Global Processing

Australia Re-Floats Barrier Reef Oil Spill Ship

April 12, 2010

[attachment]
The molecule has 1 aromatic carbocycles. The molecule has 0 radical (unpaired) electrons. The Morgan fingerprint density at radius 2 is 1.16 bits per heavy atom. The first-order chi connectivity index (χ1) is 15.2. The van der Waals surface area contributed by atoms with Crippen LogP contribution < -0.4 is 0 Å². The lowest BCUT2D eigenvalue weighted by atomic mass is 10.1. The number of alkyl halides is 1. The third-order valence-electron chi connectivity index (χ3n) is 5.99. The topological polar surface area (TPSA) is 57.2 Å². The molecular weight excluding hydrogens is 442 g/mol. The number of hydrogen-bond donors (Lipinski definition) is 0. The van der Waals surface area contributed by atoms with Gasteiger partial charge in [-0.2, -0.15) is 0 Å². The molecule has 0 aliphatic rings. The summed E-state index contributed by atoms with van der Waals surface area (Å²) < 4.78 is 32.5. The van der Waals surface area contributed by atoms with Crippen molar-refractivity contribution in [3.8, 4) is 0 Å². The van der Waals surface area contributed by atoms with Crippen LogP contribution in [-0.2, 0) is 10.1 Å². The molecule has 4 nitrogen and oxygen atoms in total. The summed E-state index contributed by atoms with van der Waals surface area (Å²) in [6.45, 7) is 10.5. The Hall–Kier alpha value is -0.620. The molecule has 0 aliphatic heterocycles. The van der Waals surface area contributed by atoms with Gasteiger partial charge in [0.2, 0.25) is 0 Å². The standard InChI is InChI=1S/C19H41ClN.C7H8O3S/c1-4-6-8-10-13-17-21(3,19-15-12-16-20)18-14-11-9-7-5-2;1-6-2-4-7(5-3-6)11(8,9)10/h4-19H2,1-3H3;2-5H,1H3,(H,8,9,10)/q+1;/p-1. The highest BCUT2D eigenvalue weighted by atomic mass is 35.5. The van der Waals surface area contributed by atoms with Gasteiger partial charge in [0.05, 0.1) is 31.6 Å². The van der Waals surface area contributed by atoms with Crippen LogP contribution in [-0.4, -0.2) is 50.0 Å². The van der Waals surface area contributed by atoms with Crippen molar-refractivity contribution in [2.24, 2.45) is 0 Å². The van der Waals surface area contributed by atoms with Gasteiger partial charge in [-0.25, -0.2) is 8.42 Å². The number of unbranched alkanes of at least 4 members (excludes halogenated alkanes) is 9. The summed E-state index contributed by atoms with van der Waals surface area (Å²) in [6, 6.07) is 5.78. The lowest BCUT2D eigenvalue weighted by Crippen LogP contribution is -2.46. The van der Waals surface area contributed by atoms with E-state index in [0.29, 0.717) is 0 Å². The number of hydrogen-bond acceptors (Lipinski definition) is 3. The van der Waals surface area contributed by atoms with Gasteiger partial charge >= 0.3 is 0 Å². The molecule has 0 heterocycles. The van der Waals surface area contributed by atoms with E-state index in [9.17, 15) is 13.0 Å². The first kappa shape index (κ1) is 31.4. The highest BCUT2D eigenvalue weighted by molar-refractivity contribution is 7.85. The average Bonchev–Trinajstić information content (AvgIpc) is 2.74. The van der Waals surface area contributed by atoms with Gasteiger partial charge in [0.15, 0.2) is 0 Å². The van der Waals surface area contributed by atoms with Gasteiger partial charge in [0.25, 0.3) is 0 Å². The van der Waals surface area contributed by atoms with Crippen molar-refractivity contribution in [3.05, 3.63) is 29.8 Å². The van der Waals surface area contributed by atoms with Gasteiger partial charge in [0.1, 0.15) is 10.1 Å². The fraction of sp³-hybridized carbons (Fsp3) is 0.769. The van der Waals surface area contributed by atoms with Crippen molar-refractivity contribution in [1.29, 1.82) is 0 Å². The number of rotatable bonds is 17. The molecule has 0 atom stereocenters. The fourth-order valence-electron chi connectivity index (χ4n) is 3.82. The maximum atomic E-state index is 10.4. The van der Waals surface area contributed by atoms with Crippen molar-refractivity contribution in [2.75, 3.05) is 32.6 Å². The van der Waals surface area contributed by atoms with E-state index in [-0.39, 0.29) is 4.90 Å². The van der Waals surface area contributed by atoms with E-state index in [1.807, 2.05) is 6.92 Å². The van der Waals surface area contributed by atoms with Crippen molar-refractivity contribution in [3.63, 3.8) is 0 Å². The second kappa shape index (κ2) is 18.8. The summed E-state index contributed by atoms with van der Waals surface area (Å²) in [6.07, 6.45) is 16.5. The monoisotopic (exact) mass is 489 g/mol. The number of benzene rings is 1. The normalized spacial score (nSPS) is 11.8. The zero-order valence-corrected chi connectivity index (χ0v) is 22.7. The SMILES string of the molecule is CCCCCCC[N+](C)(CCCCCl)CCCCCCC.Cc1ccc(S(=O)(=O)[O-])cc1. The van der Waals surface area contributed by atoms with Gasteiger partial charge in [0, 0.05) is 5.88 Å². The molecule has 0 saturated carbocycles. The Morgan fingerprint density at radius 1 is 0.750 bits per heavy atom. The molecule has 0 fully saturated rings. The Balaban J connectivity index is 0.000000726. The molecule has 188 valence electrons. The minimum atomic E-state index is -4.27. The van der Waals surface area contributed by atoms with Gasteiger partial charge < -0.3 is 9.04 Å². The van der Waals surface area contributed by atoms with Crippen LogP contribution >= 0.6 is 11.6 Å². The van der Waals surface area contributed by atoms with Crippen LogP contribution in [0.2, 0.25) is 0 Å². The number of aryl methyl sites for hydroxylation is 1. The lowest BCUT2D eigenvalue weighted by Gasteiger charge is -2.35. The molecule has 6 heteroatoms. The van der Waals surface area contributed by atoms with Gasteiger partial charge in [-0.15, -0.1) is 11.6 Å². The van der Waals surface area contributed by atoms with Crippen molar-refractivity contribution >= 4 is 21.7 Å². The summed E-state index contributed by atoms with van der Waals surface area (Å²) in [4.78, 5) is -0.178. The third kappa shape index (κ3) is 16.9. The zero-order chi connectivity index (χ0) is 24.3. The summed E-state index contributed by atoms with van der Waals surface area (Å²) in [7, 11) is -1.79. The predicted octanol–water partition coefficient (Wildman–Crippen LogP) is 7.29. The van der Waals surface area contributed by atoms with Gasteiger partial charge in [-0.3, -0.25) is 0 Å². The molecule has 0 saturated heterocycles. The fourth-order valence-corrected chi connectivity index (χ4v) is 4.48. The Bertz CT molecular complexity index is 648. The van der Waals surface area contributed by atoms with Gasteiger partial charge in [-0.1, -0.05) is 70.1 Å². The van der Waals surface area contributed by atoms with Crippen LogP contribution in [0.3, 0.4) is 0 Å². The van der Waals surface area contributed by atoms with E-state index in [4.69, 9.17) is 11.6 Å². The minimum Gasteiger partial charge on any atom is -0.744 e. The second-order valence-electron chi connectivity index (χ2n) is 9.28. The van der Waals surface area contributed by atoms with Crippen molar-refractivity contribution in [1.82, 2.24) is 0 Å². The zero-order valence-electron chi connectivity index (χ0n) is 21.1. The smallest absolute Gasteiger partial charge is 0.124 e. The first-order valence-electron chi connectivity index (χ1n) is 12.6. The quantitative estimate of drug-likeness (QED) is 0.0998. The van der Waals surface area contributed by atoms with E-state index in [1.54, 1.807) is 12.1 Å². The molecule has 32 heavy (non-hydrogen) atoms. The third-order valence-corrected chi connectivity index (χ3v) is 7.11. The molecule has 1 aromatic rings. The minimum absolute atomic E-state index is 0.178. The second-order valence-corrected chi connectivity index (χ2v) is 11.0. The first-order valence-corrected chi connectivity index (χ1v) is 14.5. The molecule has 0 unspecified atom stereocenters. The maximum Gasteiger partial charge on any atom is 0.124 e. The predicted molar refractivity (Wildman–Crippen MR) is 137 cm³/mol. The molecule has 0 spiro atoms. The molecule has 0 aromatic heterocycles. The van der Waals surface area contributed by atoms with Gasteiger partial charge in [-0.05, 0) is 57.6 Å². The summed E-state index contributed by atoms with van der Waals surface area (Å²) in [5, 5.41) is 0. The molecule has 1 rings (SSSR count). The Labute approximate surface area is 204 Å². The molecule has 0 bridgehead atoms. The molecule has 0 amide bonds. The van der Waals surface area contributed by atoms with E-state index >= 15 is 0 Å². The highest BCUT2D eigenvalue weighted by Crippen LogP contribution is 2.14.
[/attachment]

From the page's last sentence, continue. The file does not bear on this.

According to the Associated Foreign Press, Australian authorities have re-floated a huge Chinese ship that had been stranded on the Great Barrier Reef for over a week after running aground, averting a potential environmental crisis. Emergency workers successfully moved the 230-meter Shen Neng 1 coal carrier without adding to the two-ton oil spill that spread a three-kilometer slick after the ship crashed on April 3. The general manager of Marine Safety Queensland, Patrick Quirk, confirmed that no more oil had been lost and said the ship was being towed to an area east of Great Keppel Island, Australian news agency AAP reported. Emergency workers had pumped most of the 970 tons of heavy fuel oil from the vessel before they were forced to rush the after-dark re-floating due to approaching stormy weather and high seas. Australia''s transport minister has accused the ship''s crew of taking an illegal route at the heritage-listed reef. The ship strayed about 15 nautical miles from the recognized shipping lane before plowing into Douglas Shoal at full speed, sustaining heavy damage. Australian officials immediately promised to investigate allegations that ships were taking shortcuts through the giant reef, which sprawls along 1,800 miles of coast and is a major tourist attraction. The government of the northeastern state of Queensland announced dramatically increased penalties for oil spills on the Great Barrier Reef, including fines of up to 10 million dollars.